Arrested poachers killed over 100 tigers

Two poachers responsible for the deaths of over 100 Sumatran tigers have been arrested in Bengkulu City,
southwest Sumatra said Fauna & Flora International (FFI) on the eve of International Day for Biological
“The poachers were caught in possession of the pelt and skeleton of a Sumatran tiger,” said Debbie Martyr,
Field Coordinator for FFI’s Kerinci Tiger Protection Programme.
“As a critically endangered species loss of even one of these animals can impact on the survival of the
The arrests follow a two month undercover investigation lead by rangers from FFI’s Tiger Protection and
Conservation Unit with back up from Bengkulu City police.
The two men arrested were a 57 year old man and his son from Tunggang village of Muko Muko district,
northern Bengkulu. Both men were known to the unit as professional tiger poachers active in three districts of
Bengkulu and West Sumatra province. The older suspects advised the undercover investigator that he had
poached more than 100 Sumatran tigers in a career spanning more than 30 years.
“Currently we estimate the Sumatran tiger population at around 500. There could be more tigers out there but
regardless these poachers have had a negative impact on this species.” Ms Martyr said.
The suspects are thought to have traded poached tigers to Pekanbaru in Riau province and to Padang city in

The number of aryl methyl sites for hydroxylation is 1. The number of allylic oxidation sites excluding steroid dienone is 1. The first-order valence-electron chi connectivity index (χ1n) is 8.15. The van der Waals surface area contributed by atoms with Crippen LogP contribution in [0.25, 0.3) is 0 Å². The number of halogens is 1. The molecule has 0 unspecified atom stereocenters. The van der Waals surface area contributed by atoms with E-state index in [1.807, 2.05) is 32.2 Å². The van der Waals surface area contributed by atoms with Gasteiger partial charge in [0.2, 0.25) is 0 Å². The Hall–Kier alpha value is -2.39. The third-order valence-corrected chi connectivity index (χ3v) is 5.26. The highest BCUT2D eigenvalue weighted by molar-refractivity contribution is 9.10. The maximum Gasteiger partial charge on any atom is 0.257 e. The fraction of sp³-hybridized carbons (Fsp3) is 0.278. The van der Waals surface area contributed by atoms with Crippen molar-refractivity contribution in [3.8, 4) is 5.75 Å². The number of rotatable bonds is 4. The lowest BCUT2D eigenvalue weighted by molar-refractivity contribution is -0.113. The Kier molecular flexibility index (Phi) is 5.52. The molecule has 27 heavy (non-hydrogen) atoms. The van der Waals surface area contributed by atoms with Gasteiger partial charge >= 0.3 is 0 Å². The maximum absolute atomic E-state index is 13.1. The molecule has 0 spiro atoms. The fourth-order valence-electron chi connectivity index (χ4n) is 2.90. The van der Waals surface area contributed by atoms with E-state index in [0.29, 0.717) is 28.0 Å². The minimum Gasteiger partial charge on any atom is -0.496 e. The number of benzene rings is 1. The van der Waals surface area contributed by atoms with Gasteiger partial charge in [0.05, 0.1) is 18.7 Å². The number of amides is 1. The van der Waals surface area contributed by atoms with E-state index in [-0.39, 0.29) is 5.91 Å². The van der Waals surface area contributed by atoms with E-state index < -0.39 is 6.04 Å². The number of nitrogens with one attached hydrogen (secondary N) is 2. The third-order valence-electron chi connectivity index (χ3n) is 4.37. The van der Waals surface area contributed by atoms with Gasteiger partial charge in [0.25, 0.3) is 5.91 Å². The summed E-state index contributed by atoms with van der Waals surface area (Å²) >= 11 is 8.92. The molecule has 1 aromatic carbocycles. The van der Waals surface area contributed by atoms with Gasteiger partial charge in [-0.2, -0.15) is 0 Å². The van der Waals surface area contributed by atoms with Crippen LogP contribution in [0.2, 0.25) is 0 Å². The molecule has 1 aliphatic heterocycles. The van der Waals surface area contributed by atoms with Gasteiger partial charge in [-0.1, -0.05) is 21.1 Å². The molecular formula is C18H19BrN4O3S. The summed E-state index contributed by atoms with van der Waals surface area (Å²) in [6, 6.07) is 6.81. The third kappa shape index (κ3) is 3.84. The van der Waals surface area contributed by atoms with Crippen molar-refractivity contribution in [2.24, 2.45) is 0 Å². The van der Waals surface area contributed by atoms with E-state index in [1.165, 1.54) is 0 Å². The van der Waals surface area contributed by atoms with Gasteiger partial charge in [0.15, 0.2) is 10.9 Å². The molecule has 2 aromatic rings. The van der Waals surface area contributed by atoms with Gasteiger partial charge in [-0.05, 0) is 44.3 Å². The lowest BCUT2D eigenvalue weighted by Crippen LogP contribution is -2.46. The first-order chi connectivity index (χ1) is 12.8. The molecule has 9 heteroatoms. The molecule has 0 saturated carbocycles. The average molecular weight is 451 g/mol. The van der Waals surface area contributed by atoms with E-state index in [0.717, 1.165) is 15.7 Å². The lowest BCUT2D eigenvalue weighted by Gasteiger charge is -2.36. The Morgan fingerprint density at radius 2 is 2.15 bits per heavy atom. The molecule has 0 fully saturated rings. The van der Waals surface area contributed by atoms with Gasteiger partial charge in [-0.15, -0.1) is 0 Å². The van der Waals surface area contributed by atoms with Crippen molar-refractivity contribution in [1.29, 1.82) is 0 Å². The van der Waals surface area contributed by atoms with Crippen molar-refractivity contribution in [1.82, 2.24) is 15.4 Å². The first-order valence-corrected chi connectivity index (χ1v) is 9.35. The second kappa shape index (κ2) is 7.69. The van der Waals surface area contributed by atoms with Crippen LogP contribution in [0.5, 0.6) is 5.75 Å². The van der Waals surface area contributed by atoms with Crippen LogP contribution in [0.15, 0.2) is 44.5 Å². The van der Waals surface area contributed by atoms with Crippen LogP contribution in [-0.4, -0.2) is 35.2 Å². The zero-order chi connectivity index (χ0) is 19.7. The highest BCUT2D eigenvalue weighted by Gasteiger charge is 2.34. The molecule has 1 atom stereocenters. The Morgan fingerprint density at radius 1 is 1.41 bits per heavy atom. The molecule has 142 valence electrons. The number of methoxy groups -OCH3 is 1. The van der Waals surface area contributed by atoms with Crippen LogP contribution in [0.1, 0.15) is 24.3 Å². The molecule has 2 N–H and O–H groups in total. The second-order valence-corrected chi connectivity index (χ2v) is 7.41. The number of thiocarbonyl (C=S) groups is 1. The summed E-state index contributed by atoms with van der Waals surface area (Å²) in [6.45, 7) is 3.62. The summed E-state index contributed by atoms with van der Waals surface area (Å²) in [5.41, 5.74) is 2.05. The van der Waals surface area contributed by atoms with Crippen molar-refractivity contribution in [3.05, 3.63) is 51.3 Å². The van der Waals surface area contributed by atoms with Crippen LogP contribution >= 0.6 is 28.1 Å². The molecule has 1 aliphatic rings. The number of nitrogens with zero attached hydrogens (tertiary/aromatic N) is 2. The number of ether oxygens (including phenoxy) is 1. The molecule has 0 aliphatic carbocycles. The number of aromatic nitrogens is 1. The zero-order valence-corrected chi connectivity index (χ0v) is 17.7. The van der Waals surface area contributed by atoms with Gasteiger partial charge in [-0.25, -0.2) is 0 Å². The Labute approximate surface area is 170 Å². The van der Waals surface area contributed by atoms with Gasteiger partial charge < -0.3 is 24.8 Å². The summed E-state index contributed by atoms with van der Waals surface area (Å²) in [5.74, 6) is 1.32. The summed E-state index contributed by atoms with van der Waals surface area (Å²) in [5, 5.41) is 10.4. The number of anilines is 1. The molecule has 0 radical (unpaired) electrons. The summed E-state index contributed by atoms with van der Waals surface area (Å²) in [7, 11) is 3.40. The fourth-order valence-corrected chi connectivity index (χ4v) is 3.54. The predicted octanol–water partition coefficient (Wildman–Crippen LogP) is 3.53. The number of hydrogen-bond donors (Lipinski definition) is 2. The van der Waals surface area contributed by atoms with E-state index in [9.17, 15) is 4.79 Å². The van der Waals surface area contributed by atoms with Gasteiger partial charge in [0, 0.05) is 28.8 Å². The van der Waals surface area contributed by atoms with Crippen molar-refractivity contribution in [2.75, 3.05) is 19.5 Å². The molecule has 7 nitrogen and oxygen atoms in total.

West Sumatra province and are known to have links to nationally significant illegal wildlife traders.
This law enforcement action was the third conducted by the unit in the last six months.
In November 2009, teams arrested two men in possession of a tiger pelt and skeleton – one a known tiger
dealer, the second a professional poacher who also traded tigers – after a lengthy and dangerous undercover
investigation by FFI’s tiger rangers. Both men were subsequently sentenced to 18 months custodial terms.
In the following month, a combined action between the FFI Tiger Protection and Conservation Programme
and local police resulted in the arrest of a third tiger dealer and seizure of a second tiger skin. The man
arrested had been under active surveillance since late 2008 and was sentenced to a two years six months
custodial sentence by Bangko district court.
Fauna & Flora International has been working in Kerinci-Seblat National Park, Sumatra since 1995. Tiger
Protection and Conservation Units comprising rangers recruited from forest edge communities and led by a
park ranger on full-time secondment to the programme, arrest offenders and enforce the law within the
national park and outside the forest.


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